‘Threshold’, 2014, Charcoal on paper, 222 X 300cm, installation image at National Art School. Private collection.
A notion of home: Using drawing to explore the relationships between the 1960s architecture of Western Sydney’s housing estates and the utopian ideals and principles of European modernism.
Statement from Catherine O’Donnell:
“Green Valley and other public housing estates built around the middle of the 20th Century are a physical embodiment of the utopian ideals and principles of European modernism. As a child I lived in Green Valley and these utilitarian dwellings are still able to powerfully evoke in me the idea of home. An exersise in idealistic social enginering, and now a cultural signifier of lower socioeconomic communities across Western Sydney, these estates are ultimately often judged to be an urban planning disaster. Ironically, while these estates may be problematic on many social levels, the modernist aesthetic of what is now commonplace housing, embodies abstract geometric qualities that relate intimately to so called ‘high art’ concerns of modernist and minimalist abstraction.
My aim in producing this suite of drawings is to distil and make explicit the modernist roots of the iconic 1960s housing commission architecture. My intention is to extract and illuminate both the sense of humanity that comes with the fact that people live in these buildings and the more formal aesthetics of these places. Whilst also highlighting the power of this vernacular architecture in terms of order, abstraction, and geometry. I aim to belie the apparent ‘ordinariness’ of these structures and to enable audiences to connect with their own diverse physical experiences, memories and emotions connected to these iconic suburban buildings which evoke notions of home to me.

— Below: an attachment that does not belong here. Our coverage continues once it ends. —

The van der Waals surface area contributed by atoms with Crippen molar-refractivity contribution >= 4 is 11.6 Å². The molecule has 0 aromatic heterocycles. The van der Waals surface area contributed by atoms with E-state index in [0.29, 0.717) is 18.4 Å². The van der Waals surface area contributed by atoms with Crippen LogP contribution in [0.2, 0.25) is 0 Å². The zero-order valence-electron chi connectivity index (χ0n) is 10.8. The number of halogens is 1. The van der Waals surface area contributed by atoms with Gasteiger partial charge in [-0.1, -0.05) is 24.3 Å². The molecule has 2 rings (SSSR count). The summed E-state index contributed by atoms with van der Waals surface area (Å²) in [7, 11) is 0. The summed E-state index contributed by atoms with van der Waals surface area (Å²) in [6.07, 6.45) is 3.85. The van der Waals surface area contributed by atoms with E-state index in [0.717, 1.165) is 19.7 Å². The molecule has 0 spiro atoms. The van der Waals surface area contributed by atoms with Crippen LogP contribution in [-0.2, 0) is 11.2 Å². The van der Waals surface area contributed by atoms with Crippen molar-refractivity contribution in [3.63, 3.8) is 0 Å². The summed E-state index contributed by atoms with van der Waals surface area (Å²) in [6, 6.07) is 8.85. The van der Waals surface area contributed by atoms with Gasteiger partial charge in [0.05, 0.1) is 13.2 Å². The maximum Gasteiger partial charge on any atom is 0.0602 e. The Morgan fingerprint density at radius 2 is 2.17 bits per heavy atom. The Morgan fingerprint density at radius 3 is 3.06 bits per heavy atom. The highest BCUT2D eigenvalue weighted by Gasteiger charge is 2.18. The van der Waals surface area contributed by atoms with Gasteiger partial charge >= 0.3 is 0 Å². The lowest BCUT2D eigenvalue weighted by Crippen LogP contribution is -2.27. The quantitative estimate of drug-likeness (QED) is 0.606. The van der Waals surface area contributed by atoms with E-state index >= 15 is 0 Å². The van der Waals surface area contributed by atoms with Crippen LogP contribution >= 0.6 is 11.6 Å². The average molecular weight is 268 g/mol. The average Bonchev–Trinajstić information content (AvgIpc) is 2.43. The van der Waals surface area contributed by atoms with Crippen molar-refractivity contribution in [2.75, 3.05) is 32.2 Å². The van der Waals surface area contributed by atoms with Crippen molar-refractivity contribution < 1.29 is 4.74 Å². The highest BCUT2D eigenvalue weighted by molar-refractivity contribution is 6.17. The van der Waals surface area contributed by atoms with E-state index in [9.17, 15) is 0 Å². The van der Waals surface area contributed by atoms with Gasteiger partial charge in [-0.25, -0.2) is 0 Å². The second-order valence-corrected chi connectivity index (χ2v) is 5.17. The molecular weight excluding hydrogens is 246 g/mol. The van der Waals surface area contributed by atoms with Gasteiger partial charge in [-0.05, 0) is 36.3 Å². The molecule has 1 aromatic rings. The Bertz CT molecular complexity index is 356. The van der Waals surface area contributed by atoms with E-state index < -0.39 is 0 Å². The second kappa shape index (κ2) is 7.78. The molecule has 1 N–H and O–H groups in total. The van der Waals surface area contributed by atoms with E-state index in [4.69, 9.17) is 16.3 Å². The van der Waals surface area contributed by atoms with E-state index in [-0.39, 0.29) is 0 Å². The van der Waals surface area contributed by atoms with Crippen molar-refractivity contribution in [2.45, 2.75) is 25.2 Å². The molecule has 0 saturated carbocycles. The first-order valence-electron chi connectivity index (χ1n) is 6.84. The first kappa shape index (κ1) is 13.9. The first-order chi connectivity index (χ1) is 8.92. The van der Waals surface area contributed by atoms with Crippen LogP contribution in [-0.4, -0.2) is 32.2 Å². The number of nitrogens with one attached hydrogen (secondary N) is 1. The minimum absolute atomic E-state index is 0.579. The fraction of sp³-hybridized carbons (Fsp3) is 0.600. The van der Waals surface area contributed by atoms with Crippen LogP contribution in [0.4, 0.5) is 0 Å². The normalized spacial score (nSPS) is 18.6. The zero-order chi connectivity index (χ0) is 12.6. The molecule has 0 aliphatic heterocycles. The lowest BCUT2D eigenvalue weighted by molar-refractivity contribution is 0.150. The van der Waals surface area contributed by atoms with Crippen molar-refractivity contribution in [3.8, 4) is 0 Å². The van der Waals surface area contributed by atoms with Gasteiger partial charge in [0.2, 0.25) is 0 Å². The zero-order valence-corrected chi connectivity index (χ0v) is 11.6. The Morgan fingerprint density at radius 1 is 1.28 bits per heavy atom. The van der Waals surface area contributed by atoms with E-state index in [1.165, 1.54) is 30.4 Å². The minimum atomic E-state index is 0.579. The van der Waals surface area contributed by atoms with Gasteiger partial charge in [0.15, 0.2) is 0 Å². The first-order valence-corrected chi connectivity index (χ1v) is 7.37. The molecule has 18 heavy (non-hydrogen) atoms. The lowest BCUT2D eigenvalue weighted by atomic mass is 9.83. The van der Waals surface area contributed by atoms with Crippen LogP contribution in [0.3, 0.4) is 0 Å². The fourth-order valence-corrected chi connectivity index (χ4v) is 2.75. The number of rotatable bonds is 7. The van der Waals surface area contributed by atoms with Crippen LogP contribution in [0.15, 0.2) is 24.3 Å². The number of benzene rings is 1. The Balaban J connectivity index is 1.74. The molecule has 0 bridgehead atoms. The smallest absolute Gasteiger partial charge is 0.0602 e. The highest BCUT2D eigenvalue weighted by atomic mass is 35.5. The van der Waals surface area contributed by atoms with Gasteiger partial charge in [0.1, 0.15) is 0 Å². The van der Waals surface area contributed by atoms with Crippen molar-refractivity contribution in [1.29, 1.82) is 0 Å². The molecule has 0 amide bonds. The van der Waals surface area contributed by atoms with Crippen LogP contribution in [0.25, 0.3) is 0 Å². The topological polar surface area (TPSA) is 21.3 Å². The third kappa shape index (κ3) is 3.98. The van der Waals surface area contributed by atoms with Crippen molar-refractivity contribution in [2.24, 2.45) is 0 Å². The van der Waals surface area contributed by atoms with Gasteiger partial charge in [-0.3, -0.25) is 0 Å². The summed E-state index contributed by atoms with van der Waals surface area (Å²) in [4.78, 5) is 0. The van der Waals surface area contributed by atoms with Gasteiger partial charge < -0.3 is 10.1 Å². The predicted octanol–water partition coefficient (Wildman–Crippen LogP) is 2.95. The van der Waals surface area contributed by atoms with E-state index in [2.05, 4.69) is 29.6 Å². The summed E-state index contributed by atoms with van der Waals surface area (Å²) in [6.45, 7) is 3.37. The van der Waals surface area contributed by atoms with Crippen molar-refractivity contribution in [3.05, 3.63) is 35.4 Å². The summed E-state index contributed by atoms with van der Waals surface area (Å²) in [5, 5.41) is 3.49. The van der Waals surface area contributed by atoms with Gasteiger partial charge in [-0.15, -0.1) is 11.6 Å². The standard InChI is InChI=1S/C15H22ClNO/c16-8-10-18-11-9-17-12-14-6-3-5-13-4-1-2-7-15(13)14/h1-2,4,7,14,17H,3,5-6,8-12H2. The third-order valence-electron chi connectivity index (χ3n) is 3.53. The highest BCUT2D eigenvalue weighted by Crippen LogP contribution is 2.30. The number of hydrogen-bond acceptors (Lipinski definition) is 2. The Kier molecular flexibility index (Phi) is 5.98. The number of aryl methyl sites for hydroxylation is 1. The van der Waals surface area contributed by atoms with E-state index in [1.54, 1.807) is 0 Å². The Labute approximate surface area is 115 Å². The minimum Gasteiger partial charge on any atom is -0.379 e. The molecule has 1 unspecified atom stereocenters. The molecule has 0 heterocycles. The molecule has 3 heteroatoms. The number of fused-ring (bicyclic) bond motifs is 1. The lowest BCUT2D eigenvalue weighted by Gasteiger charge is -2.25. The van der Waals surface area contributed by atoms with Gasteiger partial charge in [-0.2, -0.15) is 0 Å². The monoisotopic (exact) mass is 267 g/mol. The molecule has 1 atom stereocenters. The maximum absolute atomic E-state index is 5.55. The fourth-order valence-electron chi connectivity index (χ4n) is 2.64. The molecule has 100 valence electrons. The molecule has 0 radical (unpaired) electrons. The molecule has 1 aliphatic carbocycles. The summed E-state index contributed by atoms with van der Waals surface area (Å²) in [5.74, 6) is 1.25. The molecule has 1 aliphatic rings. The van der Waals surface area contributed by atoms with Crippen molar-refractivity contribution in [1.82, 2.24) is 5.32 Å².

Applying the phenomenologist idea that the world enters the individual via the senses, and that all inhabited space bears a ‘notion of home’, I have produced a series of large-scale hyperrealist charcoal drawings. Ranging from a 1:1 scale to slightly scaled down versions of actual dwellings, I facilitate a direct proportional encounter with these drawings, making it both a visceral and visual experience. This is done through a subtle dialogue between the formal languages of modernist architecture and the tools of hyper-reality; tromp L’oeil and linear perspective. The gap between the real and the metaphorical become a springboard for the imagination and shared experiences. My drawings offer the observer both a physical and physiological encounter, disrupting cultural prejudices which prevent people from seeing the underlying elegance of these simple dwellings.”
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